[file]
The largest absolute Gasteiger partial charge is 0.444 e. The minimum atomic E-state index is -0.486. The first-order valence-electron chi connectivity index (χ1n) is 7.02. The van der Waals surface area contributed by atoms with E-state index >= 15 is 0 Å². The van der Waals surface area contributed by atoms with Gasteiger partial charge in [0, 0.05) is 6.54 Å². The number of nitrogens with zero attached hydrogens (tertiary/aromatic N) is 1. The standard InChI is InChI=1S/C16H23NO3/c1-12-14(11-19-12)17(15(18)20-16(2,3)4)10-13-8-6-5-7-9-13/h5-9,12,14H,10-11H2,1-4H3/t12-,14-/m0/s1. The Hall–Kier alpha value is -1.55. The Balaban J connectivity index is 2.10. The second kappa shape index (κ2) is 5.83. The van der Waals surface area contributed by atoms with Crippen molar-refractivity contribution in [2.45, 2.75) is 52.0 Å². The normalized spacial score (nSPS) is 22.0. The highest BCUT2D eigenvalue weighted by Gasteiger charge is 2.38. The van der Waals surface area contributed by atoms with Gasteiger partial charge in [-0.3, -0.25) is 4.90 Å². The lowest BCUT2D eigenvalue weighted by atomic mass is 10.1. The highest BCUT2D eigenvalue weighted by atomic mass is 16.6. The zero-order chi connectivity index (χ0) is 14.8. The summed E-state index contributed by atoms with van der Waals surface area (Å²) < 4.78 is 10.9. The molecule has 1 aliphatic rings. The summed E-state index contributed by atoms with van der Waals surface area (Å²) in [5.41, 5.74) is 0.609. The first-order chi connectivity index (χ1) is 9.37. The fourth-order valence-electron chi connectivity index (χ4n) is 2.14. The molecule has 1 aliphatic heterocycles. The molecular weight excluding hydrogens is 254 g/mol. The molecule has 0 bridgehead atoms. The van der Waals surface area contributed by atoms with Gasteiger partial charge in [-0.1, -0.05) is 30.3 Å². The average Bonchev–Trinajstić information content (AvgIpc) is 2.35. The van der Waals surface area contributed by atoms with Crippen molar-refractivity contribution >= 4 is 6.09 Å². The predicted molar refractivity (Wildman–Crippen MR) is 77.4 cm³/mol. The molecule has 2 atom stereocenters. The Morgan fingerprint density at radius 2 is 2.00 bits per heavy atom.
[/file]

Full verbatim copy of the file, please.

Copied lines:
The largest absolute Gasteiger partial charge is 0.444 e. The minimum atomic E-state index is -0.486. The first-order valence-electron chi connectivity index (χ1n) is 7.02. The van der Waals surface area contributed by atoms with E-state index >= 15 is 0 Å². The van der Waals surface area contributed by atoms with Gasteiger partial charge in [0, 0.05) is 6.54 Å². The number of nitrogens with zero attached hydrogens (tertiary/aromatic N) is 1. The standard InChI is InChI=1S/C16H23NO3/c1-12-14(11-19-12)17(15(18)20-16(2,3)4)10-13-8-6-5-7-9-13/h5-9,12,14H,10-11H2,1-4H3/t12-,14-/m0/s1. The Hall–Kier alpha value is -1.55. The Balaban J connectivity index is 2.10. The second kappa shape index (κ2) is 5.83. The van der Waals surface area contributed by atoms with Crippen molar-refractivity contribution in [2.45, 2.75) is 52.0 Å². The normalized spacial score (nSPS) is 22.0. The highest BCUT2D eigenvalue weighted by Gasteiger charge is 2.38. The van der Waals surface area contributed by atoms with Gasteiger partial charge in [-0.3, -0.25) is 4.90 Å². The lowest BCUT2D eigenvalue weighted by atomic mass is 10.1. The highest BCUT2D eigenvalue weighted by atomic mass is 16.6. The zero-order chi connectivity index (χ0) is 14.8. The summed E-state index contributed by atoms with van der Waals surface area (Å²) < 4.78 is 10.9. The molecule has 1 aliphatic rings. The summed E-state index contributed by atoms with van der Waals surface area (Å²) in [5.41, 5.74) is 0.609. The first-order chi connectivity index (χ1) is 9.37. The fourth-order valence-electron chi connectivity index (χ4n) is 2.14. The molecule has 1 aliphatic heterocycles. The molecular weight excluding hydrogens is 254 g/mol. The molecule has 0 bridgehead atoms. The van der Waals surface area contributed by atoms with Gasteiger partial charge in [-0.1, -0.05) is 30.3 Å². The average Bonchev–Trinajstić information content (AvgIpc) is 2.35. The van der Waals surface area contributed by atoms with Crippen molar-refractivity contribution >= 4 is 6.09 Å². The predicted molar refractivity (Wildman–Crippen MR) is 77.4 cm³/mol. The molecule has 2 atom stereocenters. The Morgan fingerprint density at radius 2 is 2.00 bits per heavy atom.